Oral translation of a spoken message
WHAT TYPE OF INTERPRETING MEETS YOUR NEEDS?
|Time-saver because it's "simultaneous"||More expensive|
|Greater flexibility and comfortable listening||Interpreters' booths act as a barrier|
|Quality of understanding the original|
|Improved meeting discipline|
|Full and very faithful translation|
|Presence of a technician|
|Typical uses: conferences, colloquia, seminars, assemblies, press conferences|
|Cost saving||Piecemeal delivery and extended speaking time|
|Space saving||Limited to a single language of translation|
|More limited choice of service providers|
|Typical uses: bilingual meetings, small groups, launches|
|Cost saving||Not as accurate or as complete|
|Time saving||Limited to two listeners|
|Several people speak at the same time|
|Original often difficult to understand|
|Typical uses: negotiations, visits, when only one or two people need a translation|
A GOOD INTERPRETER IS…
FREQUENTLY ASKED QUESTIONS
• Why are there always two interpreters per language?
Interpreting is a discipline that requires enormous concentration and mental effort. Brain scans have established that interpreters have the second most intense mental activity after air traffic controllers. Consequently, an interpreter generally works in 20-30-minute segments before passing the job on to a colleague. The resting interpreter must nevertheless remain attentive because, whenever needed, she or he will help her/his partner by jotting down numbers, names and specialised vocabulary.
• What equipment is needed?
Simultaneous interpreting requires equipment. A sound-proofed booth will be needed for each target language. Each booth will house the two interpreters for the language along with their consoles and microphones. Interpreting is transmitted by infrared signals to the listeners with receiver headsets with dials for language selection. Consecutive interpreting and whispered interpreting do not require any special equipment but the performance of these depends strongly on the quality of reception of the original to be translated. Amplification and sound reinforcement in the room or mobile equipment may prove indispensable in this case.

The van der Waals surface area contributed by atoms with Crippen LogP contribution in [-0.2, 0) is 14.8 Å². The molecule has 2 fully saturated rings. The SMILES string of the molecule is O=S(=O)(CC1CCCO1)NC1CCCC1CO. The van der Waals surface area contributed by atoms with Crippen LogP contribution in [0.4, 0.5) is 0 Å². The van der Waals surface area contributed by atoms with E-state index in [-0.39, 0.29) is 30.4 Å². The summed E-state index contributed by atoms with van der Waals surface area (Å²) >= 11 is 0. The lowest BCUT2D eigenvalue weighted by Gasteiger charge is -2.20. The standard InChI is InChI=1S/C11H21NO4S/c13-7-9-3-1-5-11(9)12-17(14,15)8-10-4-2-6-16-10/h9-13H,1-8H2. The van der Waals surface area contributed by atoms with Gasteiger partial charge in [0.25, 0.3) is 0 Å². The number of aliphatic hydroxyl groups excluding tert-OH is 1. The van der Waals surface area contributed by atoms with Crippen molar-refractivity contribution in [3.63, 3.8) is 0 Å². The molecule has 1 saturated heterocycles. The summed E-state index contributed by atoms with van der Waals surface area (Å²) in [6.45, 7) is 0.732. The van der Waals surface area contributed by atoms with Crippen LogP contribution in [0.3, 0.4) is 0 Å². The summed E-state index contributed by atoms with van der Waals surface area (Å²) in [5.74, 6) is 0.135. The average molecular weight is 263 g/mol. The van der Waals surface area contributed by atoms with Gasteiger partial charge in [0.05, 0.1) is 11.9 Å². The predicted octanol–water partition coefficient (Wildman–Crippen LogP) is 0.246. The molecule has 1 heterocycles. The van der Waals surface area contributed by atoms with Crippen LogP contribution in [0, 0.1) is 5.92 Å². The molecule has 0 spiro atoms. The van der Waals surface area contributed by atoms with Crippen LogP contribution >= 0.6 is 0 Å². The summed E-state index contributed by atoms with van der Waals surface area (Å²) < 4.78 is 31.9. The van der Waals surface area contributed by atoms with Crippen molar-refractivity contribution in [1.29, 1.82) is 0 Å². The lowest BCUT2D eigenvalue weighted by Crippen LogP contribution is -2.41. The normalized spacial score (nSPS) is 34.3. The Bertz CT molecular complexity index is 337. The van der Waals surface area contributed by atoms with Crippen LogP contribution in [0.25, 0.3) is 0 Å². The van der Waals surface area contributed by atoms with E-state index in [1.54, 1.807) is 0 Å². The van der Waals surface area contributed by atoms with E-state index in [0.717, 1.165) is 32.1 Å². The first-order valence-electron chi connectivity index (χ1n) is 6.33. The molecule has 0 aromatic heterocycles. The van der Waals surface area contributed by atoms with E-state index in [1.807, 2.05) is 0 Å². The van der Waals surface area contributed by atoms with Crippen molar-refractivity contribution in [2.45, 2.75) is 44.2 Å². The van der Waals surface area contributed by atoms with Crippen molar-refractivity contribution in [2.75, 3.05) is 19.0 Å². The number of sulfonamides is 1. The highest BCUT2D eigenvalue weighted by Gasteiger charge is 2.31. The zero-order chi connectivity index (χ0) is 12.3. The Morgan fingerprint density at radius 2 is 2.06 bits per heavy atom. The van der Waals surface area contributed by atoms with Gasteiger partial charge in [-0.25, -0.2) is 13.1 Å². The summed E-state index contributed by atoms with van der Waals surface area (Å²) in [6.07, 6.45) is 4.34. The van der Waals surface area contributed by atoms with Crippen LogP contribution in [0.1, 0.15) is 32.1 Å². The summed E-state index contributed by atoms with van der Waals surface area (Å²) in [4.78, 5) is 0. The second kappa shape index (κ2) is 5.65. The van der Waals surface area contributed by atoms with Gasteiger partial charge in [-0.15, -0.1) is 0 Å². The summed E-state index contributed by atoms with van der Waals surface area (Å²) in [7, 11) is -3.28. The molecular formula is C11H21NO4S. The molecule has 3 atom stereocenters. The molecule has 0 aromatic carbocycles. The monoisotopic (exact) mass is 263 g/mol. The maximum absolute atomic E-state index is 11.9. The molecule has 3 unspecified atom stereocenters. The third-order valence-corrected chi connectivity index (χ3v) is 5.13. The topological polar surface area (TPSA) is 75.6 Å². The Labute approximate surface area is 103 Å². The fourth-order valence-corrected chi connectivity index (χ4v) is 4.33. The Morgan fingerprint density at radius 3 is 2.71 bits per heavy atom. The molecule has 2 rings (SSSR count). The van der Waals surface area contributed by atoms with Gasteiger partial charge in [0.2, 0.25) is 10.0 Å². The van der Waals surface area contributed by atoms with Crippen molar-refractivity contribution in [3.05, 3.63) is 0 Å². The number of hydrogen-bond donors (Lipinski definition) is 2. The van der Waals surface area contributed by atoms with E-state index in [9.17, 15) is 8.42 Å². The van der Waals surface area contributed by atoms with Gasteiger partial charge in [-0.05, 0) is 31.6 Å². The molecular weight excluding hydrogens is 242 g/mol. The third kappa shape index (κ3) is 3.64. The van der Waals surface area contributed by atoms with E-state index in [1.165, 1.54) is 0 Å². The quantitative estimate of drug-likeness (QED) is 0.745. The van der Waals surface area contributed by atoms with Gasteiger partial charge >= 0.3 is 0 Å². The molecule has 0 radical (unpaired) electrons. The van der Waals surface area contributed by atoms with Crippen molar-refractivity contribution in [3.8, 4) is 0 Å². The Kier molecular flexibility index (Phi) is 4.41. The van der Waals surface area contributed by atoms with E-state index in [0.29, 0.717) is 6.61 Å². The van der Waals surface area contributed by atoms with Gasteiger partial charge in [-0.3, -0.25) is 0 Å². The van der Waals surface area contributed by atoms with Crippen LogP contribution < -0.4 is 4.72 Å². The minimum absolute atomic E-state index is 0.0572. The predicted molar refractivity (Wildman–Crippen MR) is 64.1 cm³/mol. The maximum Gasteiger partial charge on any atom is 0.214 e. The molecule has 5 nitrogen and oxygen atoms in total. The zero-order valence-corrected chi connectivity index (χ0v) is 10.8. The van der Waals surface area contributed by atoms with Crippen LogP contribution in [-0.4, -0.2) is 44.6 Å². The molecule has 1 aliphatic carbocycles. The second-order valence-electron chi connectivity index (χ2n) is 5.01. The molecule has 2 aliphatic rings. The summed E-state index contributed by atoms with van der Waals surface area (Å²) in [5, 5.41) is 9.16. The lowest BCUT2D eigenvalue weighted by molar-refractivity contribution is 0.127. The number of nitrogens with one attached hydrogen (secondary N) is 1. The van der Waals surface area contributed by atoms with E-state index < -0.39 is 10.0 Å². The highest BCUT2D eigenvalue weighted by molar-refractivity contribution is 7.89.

• Why not use mobile equipment, since it is much less expensive?
With the mobile system (aka infoport, bidule or tour guide), interpreters are not isolated from the participants. Imagine long meetings where in addition to the speaker, we hear the whispering of all the interpreters in their respective languages. Also, if the speaker does not have a mic, the interpreters often have to get up to get closer to the speaker to hear properly, which disrupts the meeting.
• Is it possible to record or broadcast the interpreting?
Translating and interpreting are explicitly protected by copyright (Directive (EC) No 2001/29, Berne Convention, and Belgian Law of 30 June 1994). Any recording or broadcasting of the interpreting beyond the explicit or implicit use provided for in the contract for provision of services or on the accepted order form, that is, beyond the meeting itself, must be the subject of a written agreement with the interpreter. Sometimes, the recording of a language is requested to help the secretariat with its work. The interpreting is also sometimes distributed via streaming. In the latter case, interpreters generally ask for approximately 30-50% more.
• How do I choose my interpreter?
Each interpreter has working languages: one language known as the A language, which is the main target language, one or more so-called B languages, or secondary target languages, and one or more so-called C languages, or passive languages. Interpreters do not all master the same techniques, either. Most interpreters don't work in all fields, but many have more experience and expertise in certain specialisations, such as technical fields, medicine, finance, etc. The Chamber's directory lists service providers according to their techniques, working languages and specialisations.